Want to know how other users make the most of Desk-Net's capabilities? Of course you do, which is why Desk-Net interviews its users to find out how they use editorial calendar software to make their publishing leaner and more productive.
One of the first points to emerge from a survey of Desk-Net customers was that planning approaches vary considerably. Any thought of a one-size-fits all approach are immediately blown away by a look at the daily reality across newsrooms. There were some findings that stood out generally, however, and there some individual recommendations from clients that we feel are worth sharing.
Want to get ahead? Plan ahead.
Those newsrooms considered to be the highest performers reported that up to 80% of their stories were planned more than six days ahead of publication. Conversely those newsrooms at the other end of the scale reported exactly the opposite - that nearly 80% of their stories were not planned six days ahead.
Editors need to enter stories in Desk-Net for themselves
Editors may not like it, but interviews with customers make it clear that the writers of stories need to enter their ideas into Desk-Net themselves as having secretaries or admin staff do it only increases the work load and delays.
But that means learning to do it right...
Customer feedback also makes it clear that the reliability of story entry varies from one newsroom to another and even within newsrooms where it depends on the individuals concerned.
Where this works best is in newsroooms where the senior staff have taken the time to explain both why it is important to enter stories, and what the key information is that needs to be entered.
In a number of cases this was backed up by a simple policy that 'if it's not in Desk-Net it doesn't get published.'
However, not all stories are equal and there proved to be two main exceptions to the rule of editors entering their own stories.
Planned stories/undated stories that are essentially invitations or appointments (press conferences for example) were best managed by a central administrator such as a secretary. How these invitations were then handled varied depending on newsroom custom but in at least one example the secretary monitoring them was also the person who allocated attending/responding duties to the staff.
Monitoring news feeds from external sources was also an area that required centralisation for maximum efficiency with the entering, and assigning of stories from feeds being done by a central news manager.
Keeping it clear
The single best piece of advice about ensuring clarity was that those entering stories should always ask themselves whether what they entered would be clearly understandable to a third party coming to that entry for the first time. Would they know what the subject was? The story's importance? Whether it needed other media elements like video? Whether they could pitch further stories to accompany it?
Integrating that into the content flow
Full integration into CMS is obviously beneficial but dependent on existing systems.
Some publishers, such as Mittelbayerische Zeitung, not only enter undated stories but also the sequence in which they will appear across platforms, including social media.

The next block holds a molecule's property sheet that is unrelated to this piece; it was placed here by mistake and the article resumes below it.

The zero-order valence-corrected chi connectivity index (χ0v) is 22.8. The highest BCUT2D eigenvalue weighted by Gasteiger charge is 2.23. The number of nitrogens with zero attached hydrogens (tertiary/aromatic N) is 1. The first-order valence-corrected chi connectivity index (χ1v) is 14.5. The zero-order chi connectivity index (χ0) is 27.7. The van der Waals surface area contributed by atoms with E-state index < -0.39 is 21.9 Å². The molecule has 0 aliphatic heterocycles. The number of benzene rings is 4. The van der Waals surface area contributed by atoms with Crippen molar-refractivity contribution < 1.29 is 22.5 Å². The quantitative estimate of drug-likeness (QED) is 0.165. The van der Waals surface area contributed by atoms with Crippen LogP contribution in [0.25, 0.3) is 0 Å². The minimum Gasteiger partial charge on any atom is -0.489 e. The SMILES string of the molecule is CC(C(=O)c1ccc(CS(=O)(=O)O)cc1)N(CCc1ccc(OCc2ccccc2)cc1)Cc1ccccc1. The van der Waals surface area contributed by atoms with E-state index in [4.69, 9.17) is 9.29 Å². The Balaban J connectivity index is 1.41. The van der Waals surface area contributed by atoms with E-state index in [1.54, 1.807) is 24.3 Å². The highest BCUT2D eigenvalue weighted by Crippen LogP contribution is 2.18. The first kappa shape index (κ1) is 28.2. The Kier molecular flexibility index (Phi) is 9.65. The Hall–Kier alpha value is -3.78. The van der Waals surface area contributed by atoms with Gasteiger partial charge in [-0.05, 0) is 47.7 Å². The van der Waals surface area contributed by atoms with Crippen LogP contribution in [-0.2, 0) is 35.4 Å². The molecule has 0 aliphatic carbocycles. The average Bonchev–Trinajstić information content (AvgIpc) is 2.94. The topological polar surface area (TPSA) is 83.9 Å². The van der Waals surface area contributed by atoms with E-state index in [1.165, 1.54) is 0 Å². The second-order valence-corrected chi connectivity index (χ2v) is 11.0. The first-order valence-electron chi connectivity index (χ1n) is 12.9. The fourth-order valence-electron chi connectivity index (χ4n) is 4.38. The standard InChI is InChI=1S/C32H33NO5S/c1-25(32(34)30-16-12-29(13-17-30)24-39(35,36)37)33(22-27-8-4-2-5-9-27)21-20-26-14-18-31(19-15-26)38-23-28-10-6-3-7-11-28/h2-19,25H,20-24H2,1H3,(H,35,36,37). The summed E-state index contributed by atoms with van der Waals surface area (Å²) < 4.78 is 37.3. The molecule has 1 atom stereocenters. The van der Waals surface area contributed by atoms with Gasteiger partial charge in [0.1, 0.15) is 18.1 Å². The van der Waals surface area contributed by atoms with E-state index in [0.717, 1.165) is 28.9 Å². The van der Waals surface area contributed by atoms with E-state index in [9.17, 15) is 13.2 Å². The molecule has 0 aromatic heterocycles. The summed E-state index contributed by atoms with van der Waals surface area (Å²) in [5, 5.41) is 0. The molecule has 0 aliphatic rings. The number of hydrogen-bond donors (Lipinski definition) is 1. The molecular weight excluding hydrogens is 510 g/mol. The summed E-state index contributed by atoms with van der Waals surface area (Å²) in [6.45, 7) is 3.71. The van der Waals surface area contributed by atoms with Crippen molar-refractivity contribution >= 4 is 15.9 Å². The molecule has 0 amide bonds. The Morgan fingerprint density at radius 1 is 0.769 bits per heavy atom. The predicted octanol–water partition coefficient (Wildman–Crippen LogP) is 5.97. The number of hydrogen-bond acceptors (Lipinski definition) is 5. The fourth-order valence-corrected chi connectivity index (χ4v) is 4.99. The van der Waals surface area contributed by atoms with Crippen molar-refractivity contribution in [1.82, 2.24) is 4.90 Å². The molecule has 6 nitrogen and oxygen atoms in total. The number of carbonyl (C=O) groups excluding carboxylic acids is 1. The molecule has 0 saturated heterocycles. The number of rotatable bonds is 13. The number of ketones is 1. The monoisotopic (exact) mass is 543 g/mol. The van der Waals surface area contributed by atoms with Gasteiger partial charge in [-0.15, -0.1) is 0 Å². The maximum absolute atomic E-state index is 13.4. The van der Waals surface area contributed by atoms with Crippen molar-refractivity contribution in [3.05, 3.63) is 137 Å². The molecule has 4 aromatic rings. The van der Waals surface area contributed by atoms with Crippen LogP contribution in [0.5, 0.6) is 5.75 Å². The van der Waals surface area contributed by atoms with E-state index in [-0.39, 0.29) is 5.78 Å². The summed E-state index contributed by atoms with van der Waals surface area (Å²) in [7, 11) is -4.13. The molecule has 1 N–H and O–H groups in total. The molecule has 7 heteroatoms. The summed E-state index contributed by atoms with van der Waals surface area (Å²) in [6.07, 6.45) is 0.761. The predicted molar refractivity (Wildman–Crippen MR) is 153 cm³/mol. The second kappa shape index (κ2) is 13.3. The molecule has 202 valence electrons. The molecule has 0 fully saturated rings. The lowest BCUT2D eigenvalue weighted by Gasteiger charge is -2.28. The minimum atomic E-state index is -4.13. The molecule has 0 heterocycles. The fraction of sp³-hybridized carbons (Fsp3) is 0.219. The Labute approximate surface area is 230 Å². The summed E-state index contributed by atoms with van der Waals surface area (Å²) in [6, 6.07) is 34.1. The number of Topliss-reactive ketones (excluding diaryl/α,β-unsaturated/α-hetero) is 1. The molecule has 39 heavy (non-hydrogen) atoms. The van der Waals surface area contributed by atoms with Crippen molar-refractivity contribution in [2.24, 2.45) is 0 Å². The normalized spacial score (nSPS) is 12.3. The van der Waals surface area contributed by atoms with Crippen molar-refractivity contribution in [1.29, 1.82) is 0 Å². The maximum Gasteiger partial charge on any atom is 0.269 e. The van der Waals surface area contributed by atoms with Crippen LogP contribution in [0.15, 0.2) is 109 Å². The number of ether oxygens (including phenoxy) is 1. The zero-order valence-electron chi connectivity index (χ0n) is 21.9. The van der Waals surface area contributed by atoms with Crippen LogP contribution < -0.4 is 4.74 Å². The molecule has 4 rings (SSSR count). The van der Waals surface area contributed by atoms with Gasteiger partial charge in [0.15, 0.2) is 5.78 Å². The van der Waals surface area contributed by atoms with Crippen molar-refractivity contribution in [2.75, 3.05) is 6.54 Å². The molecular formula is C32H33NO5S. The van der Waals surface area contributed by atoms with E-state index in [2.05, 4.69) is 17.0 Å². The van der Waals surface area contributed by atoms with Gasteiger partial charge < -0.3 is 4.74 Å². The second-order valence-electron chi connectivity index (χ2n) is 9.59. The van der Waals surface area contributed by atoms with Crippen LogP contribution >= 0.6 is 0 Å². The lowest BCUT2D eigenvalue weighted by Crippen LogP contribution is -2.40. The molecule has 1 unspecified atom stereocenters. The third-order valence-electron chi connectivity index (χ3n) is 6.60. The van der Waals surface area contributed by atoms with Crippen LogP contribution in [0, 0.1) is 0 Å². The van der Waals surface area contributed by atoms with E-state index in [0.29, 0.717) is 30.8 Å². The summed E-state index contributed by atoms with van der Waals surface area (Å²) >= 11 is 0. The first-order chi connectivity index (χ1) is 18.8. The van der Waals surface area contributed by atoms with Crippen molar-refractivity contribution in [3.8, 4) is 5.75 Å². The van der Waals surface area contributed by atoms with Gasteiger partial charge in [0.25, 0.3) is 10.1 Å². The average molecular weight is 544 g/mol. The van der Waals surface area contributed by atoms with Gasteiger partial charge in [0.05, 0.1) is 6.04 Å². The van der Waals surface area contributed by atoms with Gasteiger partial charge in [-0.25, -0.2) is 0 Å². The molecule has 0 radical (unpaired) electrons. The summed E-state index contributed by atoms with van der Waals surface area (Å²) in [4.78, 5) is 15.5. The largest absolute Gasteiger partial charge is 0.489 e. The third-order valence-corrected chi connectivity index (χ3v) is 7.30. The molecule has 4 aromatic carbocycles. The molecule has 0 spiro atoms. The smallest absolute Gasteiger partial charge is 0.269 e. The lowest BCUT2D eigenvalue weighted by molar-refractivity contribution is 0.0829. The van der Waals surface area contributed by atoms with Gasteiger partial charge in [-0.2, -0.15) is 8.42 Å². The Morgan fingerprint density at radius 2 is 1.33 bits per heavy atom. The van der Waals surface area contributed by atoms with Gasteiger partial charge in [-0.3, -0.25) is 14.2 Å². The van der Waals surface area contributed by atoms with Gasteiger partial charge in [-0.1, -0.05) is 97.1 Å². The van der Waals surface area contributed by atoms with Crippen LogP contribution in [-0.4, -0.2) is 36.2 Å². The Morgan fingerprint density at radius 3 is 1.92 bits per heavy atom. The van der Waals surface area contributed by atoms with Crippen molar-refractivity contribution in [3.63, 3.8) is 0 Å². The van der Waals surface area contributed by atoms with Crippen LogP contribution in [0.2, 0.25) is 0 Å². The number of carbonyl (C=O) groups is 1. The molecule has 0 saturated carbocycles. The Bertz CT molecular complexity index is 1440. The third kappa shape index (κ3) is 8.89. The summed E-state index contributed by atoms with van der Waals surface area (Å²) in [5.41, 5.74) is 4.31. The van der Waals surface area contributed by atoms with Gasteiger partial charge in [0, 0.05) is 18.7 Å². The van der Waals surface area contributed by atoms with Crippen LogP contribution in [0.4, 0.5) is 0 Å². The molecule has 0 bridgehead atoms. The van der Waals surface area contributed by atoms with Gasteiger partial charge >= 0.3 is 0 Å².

Best practices for editing
When it comes to the editing process the techniques differ noticeably depending on the user but again some common points emerged.
Some clients effectively began the editing process in Desk-Net directly, often during editorial meetings themselves (using a tablet) when they would assign platforms, change publication dates/times, or add formats depending on the points raised in the meeting. As Desk-Net launches its mobile application this form of on-the-fly editing is going to increase.
End of day, close of play?
Another point that was raised was the need to emphasise continuity by seeing the end of the day as the beginning of the next. At least one client had found that a formal final review was a useful tool in adapting content, platform, and publication dates to respond to consumers.
Usage of 'status levels' within Desk-Net falls into three categories; decision making, priority setting, and production.
Decision-making includes the pitches and proposals process, their acceptance, rejection, or hold status, and whether a proposal throws up further questions that need to be addressed.
Priority setting helps highlight top stories, and stories that are required at certain points in time.
Production would include information such as whether the content is ready for editing, moved to copy, in production, exported to CMS, and finally published or not (and on what platform).
Of equal importance in some cases were those stories that, for whatever reason, were not going to be published which would be red-flagged so those responsible could see that they hadn't just fallen through the cracks in the publishing process.
How much is too much?
With regards to just how many stories should be entered into Desk-Net there was a significant difference between the findings of large and small organisations.
For small organisations more interested in story planning Desk-Net proved to work well with just the main stories entered systematically.
As organisations or usage within organisations grew, however, that all changed.
Simply put, the larger and more complex the organisation, the greater the need to track and check workflow. Which in turn makes it all the more important to insist that pretty much all stories were entered into Desk-Net in order to get the most out of the system.
Horses for courses, but in the end greater success lead to ever-greater use of Desk-Net's features. And of course we would like to think that ever-greater use of Desk-Net helps lead to greater success.
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